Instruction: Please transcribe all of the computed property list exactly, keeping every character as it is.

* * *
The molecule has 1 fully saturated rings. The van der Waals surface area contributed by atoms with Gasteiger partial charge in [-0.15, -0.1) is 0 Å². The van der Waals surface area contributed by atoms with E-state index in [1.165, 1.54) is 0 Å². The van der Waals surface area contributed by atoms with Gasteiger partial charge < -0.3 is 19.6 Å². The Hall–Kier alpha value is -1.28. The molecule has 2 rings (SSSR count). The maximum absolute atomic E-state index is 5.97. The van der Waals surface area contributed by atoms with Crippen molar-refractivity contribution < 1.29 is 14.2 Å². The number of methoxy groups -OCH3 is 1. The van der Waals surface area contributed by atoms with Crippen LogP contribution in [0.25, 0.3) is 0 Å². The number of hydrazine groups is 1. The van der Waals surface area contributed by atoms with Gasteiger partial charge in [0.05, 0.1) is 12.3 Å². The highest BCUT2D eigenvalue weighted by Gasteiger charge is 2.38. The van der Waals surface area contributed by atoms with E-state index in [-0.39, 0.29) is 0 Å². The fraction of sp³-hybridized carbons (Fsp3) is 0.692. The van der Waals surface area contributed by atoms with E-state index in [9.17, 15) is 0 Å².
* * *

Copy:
The molecule has 1 fully saturated rings. The van der Waals surface area contributed by atoms with Gasteiger partial charge in [-0.15, -0.1) is 0 Å². The van der Waals surface area contributed by atoms with E-state index in [1.165, 1.54) is 0 Å². The van der Waals surface area contributed by atoms with Gasteiger partial charge < -0.3 is 19.6 Å². The Hall–Kier alpha value is -1.28. The molecule has 2 rings (SSSR count). The maximum absolute atomic E-state index is 5.97. The van der Waals surface area contributed by atoms with Crippen molar-refractivity contribution < 1.29 is 14.2 Å². The number of methoxy groups -OCH3 is 1. The van der Waals surface area contributed by atoms with Crippen LogP contribution in [0.25, 0.3) is 0 Å². The number of hydrazine groups is 1. The van der Waals surface area contributed by atoms with Gasteiger partial charge in [0.05, 0.1) is 12.3 Å². The highest BCUT2D eigenvalue weighted by Gasteiger charge is 2.38. The van der Waals surface area contributed by atoms with E-state index in [-0.39, 0.29) is 0 Å². The fraction of sp³-hybridized carbons (Fsp3) is 0.692. The van der Waals surface area contributed by atoms with E-state index in [9.17, 15) is 0 Å².